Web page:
Daily carbon gain of red maple and tulip-poplar growing in ambient and elevated CO2 in a forest understory environment.
NAUMBURG, E.* 1, D.S.ELLSWORTH 1,2 and R.W.PEARCY 1
Duke University, Durham, NC 27708-3028 USA 1
Brookhaven National Laboratory, Upton, NY 11973-5000 USA 2
It has long been of interest to determine whether carbon gain differences in species underlie observed species differences in apparent shade tolerance. Further, increasing atmospheric CO2 could differentially affect carbon gain in species with contrasting shade tolerance. We estimated daily carbon gain under ambient and elevated CO2 in red maple (Acer rubrum, shade tolerant) and tulip-poplar (Liriodendron tulipifera, shade intolerant) with a physiological and architectural model and allometric relationships for saplings in Duke Forest, NC. Daily courses of PFD (photosynthetic photon flux density) were estimated using canopy photos together with a ray-tracing model (YPLANT) that contained spatial information for branches of 22 of study plants. These PFD courses were used in a dynamic sunfleck photosynthesis model that predicts photosynthesis as a function of light and species-specific photosynthetic parameters. Daily photosynthesis of whole plants was scaled from individual branches using leaf-area-stem diameter relationships. At ambient CO2, tulip-poplar had slightly higher canopy daily carbon gain than red maple because of slightly higher leaf-level carbon assimilation and higher leaf area in plants < 2 cm diameter (0.5 m height). At larger diameters, however, red maple had higher canopy-level carbon gain because of higher leaf areas. Under elevated CO2 in FACE, red maple had similar canopy assimilation rates as tulip-poplar despite greater photosynthetic enhancement in red maple under elevated CO2. The latter was due to slight reductions in specific leaf area that resulted in lower canopy leaf area for red maple under elevated CO2. These results indicate that while shade intolerant species can have a carbon gain advantage when small, this advantage is not maintained for larger saplings and may contribute to low understory survival. Elevated CO2 will not change this pattern.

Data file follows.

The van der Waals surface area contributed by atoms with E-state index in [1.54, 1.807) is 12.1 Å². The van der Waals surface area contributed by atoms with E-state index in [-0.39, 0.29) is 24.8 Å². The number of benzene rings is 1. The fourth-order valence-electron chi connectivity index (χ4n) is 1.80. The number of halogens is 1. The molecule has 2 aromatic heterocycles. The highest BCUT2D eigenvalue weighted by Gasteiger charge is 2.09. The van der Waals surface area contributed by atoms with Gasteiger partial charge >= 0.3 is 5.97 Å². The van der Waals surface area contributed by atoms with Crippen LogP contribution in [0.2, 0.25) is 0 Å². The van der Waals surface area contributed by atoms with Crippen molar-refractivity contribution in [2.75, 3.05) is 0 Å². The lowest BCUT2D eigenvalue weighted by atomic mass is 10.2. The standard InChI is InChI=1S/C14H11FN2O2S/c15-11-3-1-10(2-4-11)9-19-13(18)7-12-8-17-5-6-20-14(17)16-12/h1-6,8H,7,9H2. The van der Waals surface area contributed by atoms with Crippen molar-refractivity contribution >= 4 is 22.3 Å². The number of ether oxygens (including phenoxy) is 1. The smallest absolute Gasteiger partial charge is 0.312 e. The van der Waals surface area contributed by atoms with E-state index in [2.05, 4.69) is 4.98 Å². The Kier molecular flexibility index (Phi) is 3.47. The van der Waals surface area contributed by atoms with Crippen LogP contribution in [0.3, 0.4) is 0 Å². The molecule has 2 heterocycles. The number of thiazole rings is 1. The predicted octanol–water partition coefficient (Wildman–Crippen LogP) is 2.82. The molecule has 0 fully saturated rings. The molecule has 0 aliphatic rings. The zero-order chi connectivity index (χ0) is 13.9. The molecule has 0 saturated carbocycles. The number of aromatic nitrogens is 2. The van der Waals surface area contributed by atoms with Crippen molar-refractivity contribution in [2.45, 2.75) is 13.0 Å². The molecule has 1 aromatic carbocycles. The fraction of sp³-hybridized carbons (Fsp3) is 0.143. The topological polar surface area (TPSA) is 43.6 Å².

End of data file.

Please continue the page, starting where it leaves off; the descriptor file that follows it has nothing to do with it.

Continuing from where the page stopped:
Keywords: shade tolerance, elevated CO2, carbon gain, sunflecks
This abstract is being presented at: 10:30 AM in session:
Poster Session #18: Elevated CO2.